Damned If You Do Department: Campus Suicides

by Ted Frank on May 30, 2006

We’ve previously noted that colleges, out of fear from liability over student suicides, have been taking extreme steps to preempt the problem by requiring medical leaves of absence. George Washington University discovered that avoiding suits from Scylla doesn’t mean that Charybdis won’t sue: Jordan Nott has sued the school after being barred from campus after seeking hospitalization for suicidal thoughts. Liability reform is clearly needed: either schools aren’t responsible for student suicides, or they aren’t responsible for the steps they take to prevent such suicides. (In the famous Elizabeth Shin/MIT case, the parties recently settled after a court ruling expanding schools’ liability in suicide cases, including the possible liability of administrators without mental health credentials.)

Amanda Schaffer, writing in Slate, argues for a middle ground—a program based on one at the University of Illinois intervening in the lives of suicidal students without kicking them off campus. But Schaffer doesn’t recognize that the middle ground doesn’t resolve liability issues, including hindsight-based lawsuits for the cases where the middle ground isn’t successful; even the Illinois program has reduced suicides by only half. Educational reform can’t happen without legal reform.

{ 2 comments }

1 David Wilson 05.30.06 at 4:42 pm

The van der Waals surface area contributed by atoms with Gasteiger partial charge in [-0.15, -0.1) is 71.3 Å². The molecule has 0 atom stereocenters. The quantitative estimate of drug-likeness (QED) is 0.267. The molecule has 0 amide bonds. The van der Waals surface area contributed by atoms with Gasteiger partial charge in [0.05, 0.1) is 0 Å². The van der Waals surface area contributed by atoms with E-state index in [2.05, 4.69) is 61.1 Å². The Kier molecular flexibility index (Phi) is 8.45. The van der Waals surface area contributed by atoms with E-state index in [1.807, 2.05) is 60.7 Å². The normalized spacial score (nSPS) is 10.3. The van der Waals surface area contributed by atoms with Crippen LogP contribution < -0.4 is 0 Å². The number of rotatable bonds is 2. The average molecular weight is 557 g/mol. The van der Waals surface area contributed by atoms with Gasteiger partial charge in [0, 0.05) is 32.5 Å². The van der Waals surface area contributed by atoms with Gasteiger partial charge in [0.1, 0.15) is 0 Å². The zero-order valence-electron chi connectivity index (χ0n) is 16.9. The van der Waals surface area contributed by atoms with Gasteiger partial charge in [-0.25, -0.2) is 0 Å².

“Liability reform is clearly needed: either schools aren’t responsible for student suicides, or they aren’t responsible for the steps they take to prevent such suicides.”

The same could be said of too many other areas. New York City might find itself legally liable when police assert themselves at the Puerto Rican Day parade, or, if they don’t. All part of the legal culture’s refusal to recognize that things can happen without being a deep pocket’s fault. Besides putting a drag on the economy, the damned-if-you-do, damned-if-you-don’t approach to law deepens public cynicism and undermines the rule of law itself. A law-abiding person faced with the prospect of sanction for every available action – including inaction – throws up his hands in exasperation. Why bother? A virtuous legal system ought to have some general coherence and even (gasp) general principles within the understanding of non-lawyers. But most perceive the legal system for what it has become: formalized opportunism for the shameless.

2 Deoxy 05.31.06 at 10:23 am

David Wilson,

I am officially stealing that quote, starting with “All part of”. That’s the problem in a nutshell, and so accurate that you may soon be receiving legal threats from lawyers.

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